Filling a gap

The gaps in my writing seem to be getting longer. There are days when I think of some interesting topic and by the time I roll around to having time to write it doesn’t seem as poignant or as well thought out as I would like it to be. That is an interesting thought seeing as how a good majority of what I wrote about in the deepest parts of my cancer canyon I didn’t really try and sensor what I was saying which made some of it seem raw but probably pretty much a waste of time for most people. I have mentioned more than once that I feel a sense of concern for most good writers because they must be in some dark spots to be so creative. I am sure some aren’t and are just gifted but it really makes me wonder.

With this preface I am not sure I have much to say. I felt like I should let those who check on me know I am still plugging along. As I get further entrenched in a normal pattern to my life I often find myself amazed that I have returned to such a spot. Little events in each day remind me of moments during the last two years where I really questioned what was real and sweet and what seemed so surreal and sour. Like looking in the mirror as I sat to have my hair cut. I have needed a few little trims but not yet a real cut and it brought me back to the nurse helping me shave my head as all the hair started to fall out, coating my hospital bed as the chemo kicked in. I got kicked playing soccer and wondering if I would bruise and the whole nightmare would come crashing back. Or sitting down to check my labs to see which way the edges of my mouth should curl.

This last one seems to be one of the toughest aspects of my life I deal with right now. I still get labs pretty much weekly to keep an eye on how my kidneys and liver are fairing with the medications. At the same time I get to look at how my blood count is, what my hemoglobin is doing, if my platelets are stable, if my neutrophil count is high enough to not be worried about being in a small crowd. Those moments before I see the result are to say the least torturous and terrifying. I can tell myself over and over it will be okay and I will cope with what ever it looks like. I can mentally prepare for going on with my day if the numbers are not what I want to see. I can stay calm and collected. Yet the truth is far different,  almost as much as those early moments where I felt like just sprinting out of the hospital in Seattle and trying to run away from Leukemia I want to jump and run now.

I know I can’t. I have to look. I know that there will be a point when I look and that I am really unhappy with what I see. Now, that I have learned so much more, the knowledge seems even more freight train like and I am tied to the rails. I could look the other way, close my eyes, hope the engineer doesn’t blow the whistle, just accepting the outcome. But we all know that isn’t my style. Heck most of us would look at the train, struggle to get out of the way, signal the crew, waving for them to stop knowing full well it can’t. So I eventually open my eyes, perusing all the red exclamations of concern. Of late, I breathe deep let my lungs fill with air, perfusing my heart and lifting my head. They aren’t looking great but they don’t look like a real train of doom yet. I remind myself I feel good. I am watching my boys grow right in front of me. I see my wife’s smile and smell her skin at night. I feel the support of all those who can see in my eyes, hear in my voice that despite my appearance I am still at odds within my body and mind.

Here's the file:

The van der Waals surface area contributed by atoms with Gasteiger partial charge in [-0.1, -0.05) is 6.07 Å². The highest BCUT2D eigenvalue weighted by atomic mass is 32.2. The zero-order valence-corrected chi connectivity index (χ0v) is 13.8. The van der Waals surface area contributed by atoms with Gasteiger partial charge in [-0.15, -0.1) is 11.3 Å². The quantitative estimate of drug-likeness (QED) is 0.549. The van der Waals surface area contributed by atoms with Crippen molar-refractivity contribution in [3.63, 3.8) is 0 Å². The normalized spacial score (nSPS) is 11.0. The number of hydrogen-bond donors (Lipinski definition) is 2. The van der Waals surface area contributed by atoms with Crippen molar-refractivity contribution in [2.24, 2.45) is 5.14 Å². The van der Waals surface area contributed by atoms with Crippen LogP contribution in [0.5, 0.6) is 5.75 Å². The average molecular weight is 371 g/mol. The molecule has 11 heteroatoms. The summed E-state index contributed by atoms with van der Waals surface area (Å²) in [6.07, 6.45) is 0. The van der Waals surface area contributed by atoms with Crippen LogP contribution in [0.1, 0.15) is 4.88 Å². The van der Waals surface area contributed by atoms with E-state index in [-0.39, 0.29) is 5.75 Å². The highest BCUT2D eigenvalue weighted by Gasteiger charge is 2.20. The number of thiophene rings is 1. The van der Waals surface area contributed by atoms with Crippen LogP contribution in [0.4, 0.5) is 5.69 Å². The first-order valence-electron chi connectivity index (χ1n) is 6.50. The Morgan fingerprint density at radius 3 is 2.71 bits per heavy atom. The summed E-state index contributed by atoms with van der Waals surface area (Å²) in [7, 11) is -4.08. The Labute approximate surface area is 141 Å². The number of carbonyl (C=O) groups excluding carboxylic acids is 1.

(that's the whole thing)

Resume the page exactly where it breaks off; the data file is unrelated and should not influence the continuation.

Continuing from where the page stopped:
Despite those moments of shear terror as I peer at the results I have so much to be happy about. I am skiing again, playing soccer, and thinking about medicine from the other side of the equation again. The time back at work and teaching has been rewarding, stimulating, and calming to my mind. I am busy again. I am productive again. That is a good feeling. So as the realization that I am not the “they all look normal” guy anymore burns a hole in my psych there is always some event, some reminder, some person, to throw some water on the flames and help me accept. Maybe that is the best part of such a crappy moment each week that I am reminded not to fall in to that gap of thought or take a moment for granted, because there is always some thing or someone there to fill any gaps in our lives.

Head Up, Heart Strong. I need a cure.


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